It's a Wonderful Life Reviews
I struggled for sometime to write a review of this film. I tried to pick apart the elements and pieces of the movie to find why it worked, and it does, but could never really place why. I started by assessed some of the usual parts of a film.
Is the filmography great, fantastic or memorable? Not particularly, but it is certainly strong in a number of places. Usage of shadowing for mood changes and to emphasize the nature of the characters is tastefully done. I will add, please watch the black and white original, the color version does not do this movie justice and many elements are lost.
Acting is the next major area to investigate. The answer again, strong, and well tailored to the film, but not stand out. James Stewart did a good job, but I would not rave about it. The setting is all solid, apple pie america, but not provocative or engrossing. Mr Potter, a passable villain.
The mystery remained though. I cannot help but describe this film as anything other than a simply great movie. I think, perhaps, the simplicity is indeed the magic of this film. The message is profound, albeit sort of obvious, that what really matters is love and humanity for one another. The trick is in telling this sort of tale without resort to cheap ploys or weak story telling.
It struck me that this is a truly accessible film in every way. The film has a quality of production, but it is not too flashy. There is a whimsical childlike approach to all of it, but it is not a kids movie. The love story is innocent and light, but not cheap or hallow. The villain is unlikable, but not a focal study in evil. Its not so much that you want to believe in the film's message to embrace idealism in a grand gesture, but you instead feel that warm sense of humanity for just a little bit. Given the subject of the film, that might be all that is really possible with this theme.
Maybe it is fitting that such a universal message is so well captured in such a universally accessible movie.
So this movie is supposed to be a Christmas classic, but it really does not take place entirely during Christmas. However, I do think it is worth watching during the Christmas season because some important climactic events happen during this holiday, when it is a time to be cheerful and happy. It is tough sometimes to be happy and find reasons why we are still alive and know what good we might have done in our lives, but the film's message is that there is always something good that we have done for others, and they will remember that (and it's probably true vice versa). This movie is one of the most inspiring films I have ever seen.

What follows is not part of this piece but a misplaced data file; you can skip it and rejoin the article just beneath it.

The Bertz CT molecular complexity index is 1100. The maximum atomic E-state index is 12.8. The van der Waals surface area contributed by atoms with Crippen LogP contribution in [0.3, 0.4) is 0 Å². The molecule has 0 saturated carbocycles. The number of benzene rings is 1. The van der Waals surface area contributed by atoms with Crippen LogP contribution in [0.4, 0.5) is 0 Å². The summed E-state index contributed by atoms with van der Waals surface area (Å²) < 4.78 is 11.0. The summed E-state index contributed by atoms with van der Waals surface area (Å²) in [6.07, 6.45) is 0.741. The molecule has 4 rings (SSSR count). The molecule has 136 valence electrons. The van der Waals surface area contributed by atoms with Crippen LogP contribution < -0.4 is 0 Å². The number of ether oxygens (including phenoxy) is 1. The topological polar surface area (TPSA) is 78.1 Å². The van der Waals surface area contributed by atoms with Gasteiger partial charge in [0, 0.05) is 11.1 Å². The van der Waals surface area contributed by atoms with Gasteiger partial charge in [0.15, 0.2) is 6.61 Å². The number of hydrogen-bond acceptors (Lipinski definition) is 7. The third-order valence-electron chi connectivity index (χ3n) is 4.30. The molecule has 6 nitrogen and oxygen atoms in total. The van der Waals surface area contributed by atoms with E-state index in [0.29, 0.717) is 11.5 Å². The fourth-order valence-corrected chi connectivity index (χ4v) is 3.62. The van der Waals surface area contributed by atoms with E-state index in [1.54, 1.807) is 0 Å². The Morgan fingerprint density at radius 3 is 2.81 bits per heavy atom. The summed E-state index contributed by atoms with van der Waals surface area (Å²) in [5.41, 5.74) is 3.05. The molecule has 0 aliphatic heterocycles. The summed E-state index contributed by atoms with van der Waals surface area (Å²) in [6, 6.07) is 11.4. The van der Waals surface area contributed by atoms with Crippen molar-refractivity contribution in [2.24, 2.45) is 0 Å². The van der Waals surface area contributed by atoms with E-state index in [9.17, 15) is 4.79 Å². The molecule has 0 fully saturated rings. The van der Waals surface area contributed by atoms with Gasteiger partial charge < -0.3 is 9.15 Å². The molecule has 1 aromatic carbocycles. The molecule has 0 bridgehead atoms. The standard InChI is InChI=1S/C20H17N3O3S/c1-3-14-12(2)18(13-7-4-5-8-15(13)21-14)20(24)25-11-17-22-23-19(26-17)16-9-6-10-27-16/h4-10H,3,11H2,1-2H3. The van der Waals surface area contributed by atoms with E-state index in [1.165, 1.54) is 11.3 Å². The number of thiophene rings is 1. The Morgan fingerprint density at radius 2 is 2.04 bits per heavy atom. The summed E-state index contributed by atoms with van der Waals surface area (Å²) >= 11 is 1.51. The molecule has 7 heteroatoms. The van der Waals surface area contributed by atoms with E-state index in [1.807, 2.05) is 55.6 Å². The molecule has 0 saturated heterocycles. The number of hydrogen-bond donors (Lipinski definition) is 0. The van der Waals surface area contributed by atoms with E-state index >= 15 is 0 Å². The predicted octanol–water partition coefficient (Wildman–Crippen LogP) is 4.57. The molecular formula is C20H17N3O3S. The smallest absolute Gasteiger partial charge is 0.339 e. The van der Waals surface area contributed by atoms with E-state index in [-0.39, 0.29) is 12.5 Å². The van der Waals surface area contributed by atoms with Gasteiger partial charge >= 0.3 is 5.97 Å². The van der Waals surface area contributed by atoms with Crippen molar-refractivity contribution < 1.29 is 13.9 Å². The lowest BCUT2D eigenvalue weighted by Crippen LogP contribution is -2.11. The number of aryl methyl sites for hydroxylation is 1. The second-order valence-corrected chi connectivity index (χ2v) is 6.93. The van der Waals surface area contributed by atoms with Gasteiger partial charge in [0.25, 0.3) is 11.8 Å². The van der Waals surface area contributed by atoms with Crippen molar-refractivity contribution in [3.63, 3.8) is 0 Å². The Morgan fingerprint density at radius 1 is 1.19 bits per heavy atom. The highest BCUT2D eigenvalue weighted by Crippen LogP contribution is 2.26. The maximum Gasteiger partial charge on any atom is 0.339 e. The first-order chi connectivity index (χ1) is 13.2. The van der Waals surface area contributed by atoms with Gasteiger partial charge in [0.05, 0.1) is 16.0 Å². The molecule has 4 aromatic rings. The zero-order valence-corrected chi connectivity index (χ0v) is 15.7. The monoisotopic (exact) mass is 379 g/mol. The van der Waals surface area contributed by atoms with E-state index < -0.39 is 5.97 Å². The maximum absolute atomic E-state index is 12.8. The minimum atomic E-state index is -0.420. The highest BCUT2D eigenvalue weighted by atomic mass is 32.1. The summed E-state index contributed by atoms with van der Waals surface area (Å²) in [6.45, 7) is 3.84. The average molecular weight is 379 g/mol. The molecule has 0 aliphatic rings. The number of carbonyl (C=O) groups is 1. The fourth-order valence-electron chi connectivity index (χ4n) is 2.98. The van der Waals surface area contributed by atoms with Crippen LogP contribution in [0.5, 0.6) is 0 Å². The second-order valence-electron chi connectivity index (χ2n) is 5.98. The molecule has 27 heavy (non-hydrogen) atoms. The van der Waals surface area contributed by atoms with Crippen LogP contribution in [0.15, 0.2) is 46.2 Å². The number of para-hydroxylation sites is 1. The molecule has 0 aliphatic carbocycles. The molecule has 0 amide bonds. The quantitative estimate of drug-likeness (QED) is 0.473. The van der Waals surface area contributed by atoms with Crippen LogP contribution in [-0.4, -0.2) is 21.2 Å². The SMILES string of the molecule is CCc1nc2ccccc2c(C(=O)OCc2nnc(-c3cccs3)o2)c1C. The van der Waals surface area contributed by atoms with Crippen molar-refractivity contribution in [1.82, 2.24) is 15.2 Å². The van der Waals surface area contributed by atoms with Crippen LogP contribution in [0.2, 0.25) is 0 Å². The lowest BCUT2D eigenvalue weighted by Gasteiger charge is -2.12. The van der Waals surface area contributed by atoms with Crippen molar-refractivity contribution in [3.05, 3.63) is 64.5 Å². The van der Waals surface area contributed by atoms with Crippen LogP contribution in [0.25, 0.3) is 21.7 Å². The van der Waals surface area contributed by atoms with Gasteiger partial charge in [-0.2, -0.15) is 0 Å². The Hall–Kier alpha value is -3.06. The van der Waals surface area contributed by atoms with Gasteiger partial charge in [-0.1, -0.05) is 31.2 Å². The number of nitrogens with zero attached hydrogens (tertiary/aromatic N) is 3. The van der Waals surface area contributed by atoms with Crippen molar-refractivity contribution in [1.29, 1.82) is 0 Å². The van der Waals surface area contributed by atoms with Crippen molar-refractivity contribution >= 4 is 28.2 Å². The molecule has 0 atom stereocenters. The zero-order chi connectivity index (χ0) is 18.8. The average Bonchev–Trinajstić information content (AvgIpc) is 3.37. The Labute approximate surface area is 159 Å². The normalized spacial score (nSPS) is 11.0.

The acting in the film is overall very good. James Stewart plays George really well. He delivers the right amount of excitement ("my mouth's bleeding"), desperation, anger, and sometimes insanity. Lionel Barrymore plays the grumpy Mr. Harry, um, excuse me, Henry Potter. He does a good job at acting like he thinks he speaks sense, while still taking advantage of the poor people around him. In general, the entire cast, the rest of which includes Donna Reed as Mary Bailey and Henry Travers as Clarence Odbody, are very good in their roles.
The acting really helps elevate the most emotional moments in the movie. If the acting was not good, the moments probably would be less effective. Some inspirational and inspiring moments I liked the most were when George helped Mr. Gower with the pills, Mary's wedding surprise, and Clarence's gift in the end. Even the tragic scenes, though hard to watch, have power in them, like during George's meltdown.
There are a few brief issues I have with some scenes in the film. One is a continuity error where a tombstone for a character who was supposed to be nine years old says he was eight, at most. This is a potential spoiler, but my next fleeting problem with the movie is when during George's stay in the alternate world, there is a sight of an African-American piano player in the bar. This gave me the quick impression that the filmmakers may have been kind of racist, but I don't rest on this for too long. At least the Bailey's have an African-American family maid, and since the bar's manager in the alternate world is supposedly against a lot of atmosphere in his bar, this might just be another continuity error.
As a whole, though, the movie is incredibly inspiring and well-made. "It's a Wonderful Life" is one of my favorite classics that hopefully will live on into the future for many generations.